Hive by Openideas Architects
Dive into the Hive, a marvel of contemporary architecture nestled in Surat, Gujarat, India, known for its vibrant diamond industry. Conceived by Openideas Architects in 2020, this two-story house presents an extraordinary blend of art, engineering, and sustainability. Drawing inspiration from natural hexagonal structures found in honeycombs and carbon crystals, Hive’s unique design features an intelligent, solar sensor-based facade and a mono-space living area. The house embraces its environment with its orientation towards the lush green pockets surrounding it, while the walk-able green roof acts as a thermal insulator and a space for social gatherings.
Experience a truly unique architectural marvel, where every detail echoes the vision of an open-minded, innovative client and the relentless dedication of its creators.
Introduction to the Hive: A Unique Family Home in Surat, Gujarat
The Hive emerges as a highly intelligent, adaptable, and sustainable family home, located in Surat, Gujarat. The inspiration for its form stems from the profession of its owner, an accomplished individual engaged in manufacturing machinery for the diamond industry.
Location and Client’s Vision for the Hive
Situated in Vesu, an upcoming area of Surat, the Hive is part of a plotted development with apartment complexes flanking its east and west sides. The project occupies one of four plots acquired for the extended Mistry family. The client, well-versed in architecture and boasting a core competency in mechanical engineering, had a precise vision for his home – a smart metal structure with a ‘mono-space’ living area. Accompanying this main idea, the client provided an exhaustive, 90-point brief covering diverse aspects such as structure, landscape, planning, materials, sustainability, insulation, HVAC, plumbing, and the sun path throughout the year.
Incorporating Metal into the Design and Sustainability Efforts
The Hive’s design incorporates a significant presence of metal, inspiring concepts of long-span, lightweight, and complex forms. Rapid construction, external temperature, humidity, solar radiation, cloud cover, and wind patterns all played a role in shaping its form. The architecture manifests as a unique V-shaped structure oriented towards the green areas surrounding the house. Notable features include a sunken court, stepped garden, and a walkable green roof that serves as thermal insulation, lowering the interior temperature and providing a space for social gatherings.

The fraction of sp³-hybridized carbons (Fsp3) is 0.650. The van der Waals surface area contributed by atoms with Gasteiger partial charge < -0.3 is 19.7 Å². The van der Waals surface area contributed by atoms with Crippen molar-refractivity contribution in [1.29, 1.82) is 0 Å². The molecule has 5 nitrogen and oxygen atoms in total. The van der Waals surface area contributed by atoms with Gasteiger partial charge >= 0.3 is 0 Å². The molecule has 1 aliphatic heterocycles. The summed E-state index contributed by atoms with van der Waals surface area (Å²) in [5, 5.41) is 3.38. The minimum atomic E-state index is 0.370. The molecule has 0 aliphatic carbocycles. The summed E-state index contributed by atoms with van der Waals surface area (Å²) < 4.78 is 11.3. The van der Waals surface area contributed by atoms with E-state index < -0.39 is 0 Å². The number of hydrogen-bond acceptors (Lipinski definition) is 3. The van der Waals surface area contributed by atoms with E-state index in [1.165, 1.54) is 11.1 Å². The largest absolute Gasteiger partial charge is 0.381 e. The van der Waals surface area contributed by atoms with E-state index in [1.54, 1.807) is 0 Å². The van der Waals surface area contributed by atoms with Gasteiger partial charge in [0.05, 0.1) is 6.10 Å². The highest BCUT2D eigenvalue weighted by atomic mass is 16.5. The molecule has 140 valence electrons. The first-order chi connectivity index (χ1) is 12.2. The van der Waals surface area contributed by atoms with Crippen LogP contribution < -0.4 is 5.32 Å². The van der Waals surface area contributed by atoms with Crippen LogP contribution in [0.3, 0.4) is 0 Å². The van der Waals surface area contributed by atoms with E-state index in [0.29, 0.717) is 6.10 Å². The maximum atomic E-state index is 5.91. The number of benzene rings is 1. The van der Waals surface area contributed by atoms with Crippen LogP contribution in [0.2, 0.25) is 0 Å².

Innovative Facade: A Blend of Art and Engineering
The home’s most striking feature is its solar sensor-based facade, sitting at the thrilling intersection of art and engineering. Its geometry draws from hexagonal structural patterns found in nature, such as honeycombs and carbon crystals — hence the project’s name. This unique facade, based on structural strength, adaptability, and biomimicry, adjusts according to the quality of light exposure and thermal comfort levels within the house. In essence, it creates striking patterns that change with the sun’s daily rhythm.
Interior Design: Open, Fluid, and Connected to Nature
The interior layout of the Hive is conceived as open and fluid, both in terms of plan and volume. The ground floor, free from dividing partition walls, features a sensory segregation of public, private, and semi-private zones. This is achieved through modulations in the outer envelope and a bespoke sculptural entrance vestibule. The upper level, reached via a sculptural staircase, houses two bedrooms, each attached to a small garden. The material palette includes metal with SS powder coating for the facade, and wood and stone for the interiors, ensuring a warm, homely feel.
Inspiration and Design Process
The architects drew inspiration from everyday items for the envelope and other elements in the house. The facade mechanism was inspired by airport bus doors, while the structure of the stair (spanning seven metres with a thickness of 38 mm (1.5 inches)) took cues from the hexagonal dia-grid structure often seen in Ikea furniture. Similarly, the movement of radio antennas inspired the window opening mechanisms, and the ‘kadki door’ of forts (a door within a door) was replicated in the entrance.
Client’s Involvement and the Architects’ Journey
The uniqueness of this project stems from the client’s open-mindedness and daring spirit, ready to experiment with novel ideas. Viewing the building as a product similar to the machines he works with, the client insisted on perfect ‘manufacturing’. His desire for unique details put significant pressure on the design team to meet and exceed his expectations. Consequently, every idea that shaped the Hive was backed by intensive research and prototyping.
Conclusion: Lessons from the Hive Project
The Hive project has instilled the architects with the confidence to think differently and think big. It has also encouraged them to engage in extensive research and detailing, proving instrumental in giving form to their dreams during the design phase. The Hive stands as a testament to imaginative design, serving as an exemplar of innovative, sustainable, and client-focused architecture.
Photography courtesy of Openideas Architects